At farmers markets, every customer for the next month was told about the recall and offered a full refund or replacement if they had purchased product that fell in the affected production period.

Recalled products returned to them were destroyed and proof of that was provided to the CFIA, said Irving.

She is thankful that their business kept good records and that she carefully saved all emails and notifications associated with the recall.

Having come through the event, the business added packing dates to all its product labelling, which in hindsight would have prevented them from recalling more product than was necessary.

“Our record keeping was good but we really felt that we could improve it,” Irving said.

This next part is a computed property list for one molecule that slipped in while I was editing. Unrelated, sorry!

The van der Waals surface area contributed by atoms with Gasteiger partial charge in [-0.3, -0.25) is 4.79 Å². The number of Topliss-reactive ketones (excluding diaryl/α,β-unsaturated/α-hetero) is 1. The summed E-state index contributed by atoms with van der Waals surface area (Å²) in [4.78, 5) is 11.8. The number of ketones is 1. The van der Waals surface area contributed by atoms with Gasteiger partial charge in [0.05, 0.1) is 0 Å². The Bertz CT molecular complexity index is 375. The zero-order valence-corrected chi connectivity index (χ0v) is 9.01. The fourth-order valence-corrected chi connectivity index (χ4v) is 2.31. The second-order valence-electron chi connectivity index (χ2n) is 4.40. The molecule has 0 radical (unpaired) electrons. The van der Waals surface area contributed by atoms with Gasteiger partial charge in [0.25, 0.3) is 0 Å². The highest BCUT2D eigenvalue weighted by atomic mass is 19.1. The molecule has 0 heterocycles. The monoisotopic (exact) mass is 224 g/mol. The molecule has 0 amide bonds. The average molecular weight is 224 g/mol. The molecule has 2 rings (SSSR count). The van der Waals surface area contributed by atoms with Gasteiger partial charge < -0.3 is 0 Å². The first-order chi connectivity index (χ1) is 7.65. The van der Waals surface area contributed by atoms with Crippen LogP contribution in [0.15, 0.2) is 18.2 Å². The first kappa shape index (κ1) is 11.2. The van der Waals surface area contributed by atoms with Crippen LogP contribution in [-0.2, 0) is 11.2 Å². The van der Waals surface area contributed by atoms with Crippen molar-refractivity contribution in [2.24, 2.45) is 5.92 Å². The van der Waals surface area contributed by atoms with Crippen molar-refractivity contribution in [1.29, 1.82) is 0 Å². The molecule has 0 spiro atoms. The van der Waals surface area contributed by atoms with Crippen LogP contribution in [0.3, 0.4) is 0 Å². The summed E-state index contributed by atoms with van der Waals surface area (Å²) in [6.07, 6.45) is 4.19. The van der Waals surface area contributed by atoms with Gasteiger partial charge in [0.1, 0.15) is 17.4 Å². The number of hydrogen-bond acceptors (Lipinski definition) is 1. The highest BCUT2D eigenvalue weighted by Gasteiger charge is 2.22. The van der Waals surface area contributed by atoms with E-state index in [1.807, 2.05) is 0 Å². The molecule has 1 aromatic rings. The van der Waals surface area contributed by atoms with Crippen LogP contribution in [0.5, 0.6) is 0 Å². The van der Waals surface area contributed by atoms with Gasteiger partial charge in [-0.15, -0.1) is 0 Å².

They also changed some descriptions on raw and uncooked product. Proper cooking kills E. coli, so it is important for customers to realize the need for cooking of some items.

Dealing with the media during the recall proved “a little overwhelming,” Irving said. Their insurance company hired a media consultant, which was helpful.

“We were worried about how to handle questions,” and the effect the recall and their response to it would have on the operation.

“We didn’t even know if we would have a business, going forward,” she said.

Responding to social media comments was yet another challenge.

“It was very hard to keep up with the comments but we felt we owed it to our customers … to give personal responses.”

Even so, comments from internet trolls were “soul destroying,” she said, and eventually had to be blocked.